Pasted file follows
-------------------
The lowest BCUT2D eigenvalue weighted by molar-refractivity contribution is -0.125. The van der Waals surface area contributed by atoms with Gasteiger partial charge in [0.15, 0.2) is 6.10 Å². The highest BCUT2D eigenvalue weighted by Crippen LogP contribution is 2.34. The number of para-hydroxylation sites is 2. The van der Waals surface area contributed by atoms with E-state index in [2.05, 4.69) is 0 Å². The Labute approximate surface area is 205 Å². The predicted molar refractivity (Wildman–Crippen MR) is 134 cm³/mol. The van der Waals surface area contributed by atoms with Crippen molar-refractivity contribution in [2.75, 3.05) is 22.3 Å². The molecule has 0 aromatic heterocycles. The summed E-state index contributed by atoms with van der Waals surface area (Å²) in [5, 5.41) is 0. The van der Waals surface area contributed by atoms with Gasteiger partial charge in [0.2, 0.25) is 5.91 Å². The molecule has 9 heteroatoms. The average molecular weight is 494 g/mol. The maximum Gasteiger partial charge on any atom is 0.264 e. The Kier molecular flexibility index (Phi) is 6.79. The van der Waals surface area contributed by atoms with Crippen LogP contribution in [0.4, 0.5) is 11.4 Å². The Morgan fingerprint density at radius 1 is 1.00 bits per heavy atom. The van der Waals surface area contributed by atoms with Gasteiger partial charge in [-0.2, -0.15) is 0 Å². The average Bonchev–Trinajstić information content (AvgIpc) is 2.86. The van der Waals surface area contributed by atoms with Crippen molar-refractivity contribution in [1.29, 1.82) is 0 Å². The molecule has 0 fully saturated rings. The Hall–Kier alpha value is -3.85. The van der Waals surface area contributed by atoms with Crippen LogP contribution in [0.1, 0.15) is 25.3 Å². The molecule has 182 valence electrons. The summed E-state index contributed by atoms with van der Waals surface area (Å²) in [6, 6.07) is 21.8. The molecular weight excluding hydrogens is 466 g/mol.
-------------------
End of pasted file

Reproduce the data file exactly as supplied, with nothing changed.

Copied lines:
The lowest BCUT2D eigenvalue weighted by molar-refractivity contribution is -0.125. The van der Waals surface area contributed by atoms with Gasteiger partial charge in [0.15, 0.2) is 6.10 Å². The highest BCUT2D eigenvalue weighted by Crippen LogP contribution is 2.34. The number of para-hydroxylation sites is 2. The van der Waals surface area contributed by atoms with E-state index in [2.05, 4.69) is 0 Å². The Labute approximate surface area is 205 Å². The predicted molar refractivity (Wildman–Crippen MR) is 134 cm³/mol. The van der Waals surface area contributed by atoms with Crippen molar-refractivity contribution in [2.75, 3.05) is 22.3 Å². The molecule has 0 aromatic heterocycles. The summed E-state index contributed by atoms with van der Waals surface area (Å²) in [5, 5.41) is 0. The van der Waals surface area contributed by atoms with Gasteiger partial charge in [0.2, 0.25) is 5.91 Å². The molecule has 9 heteroatoms. The average molecular weight is 494 g/mol. The maximum Gasteiger partial charge on any atom is 0.264 e. The Kier molecular flexibility index (Phi) is 6.79. The van der Waals surface area contributed by atoms with Crippen LogP contribution in [0.4, 0.5) is 11.4 Å². The Morgan fingerprint density at radius 1 is 1.00 bits per heavy atom. The van der Waals surface area contributed by atoms with Gasteiger partial charge in [-0.2, -0.15) is 0 Å². The average Bonchev–Trinajstić information content (AvgIpc) is 2.86. The van der Waals surface area contributed by atoms with Crippen molar-refractivity contribution in [1.29, 1.82) is 0 Å². The molecule has 0 fully saturated rings. The Hall–Kier alpha value is -3.85. The van der Waals surface area contributed by atoms with Crippen LogP contribution in [0.1, 0.15) is 25.3 Å². The molecule has 182 valence electrons. The summed E-state index contributed by atoms with van der Waals surface area (Å²) in [6, 6.07) is 21.8. The molecular weight excluding hydrogens is 466 g/mol.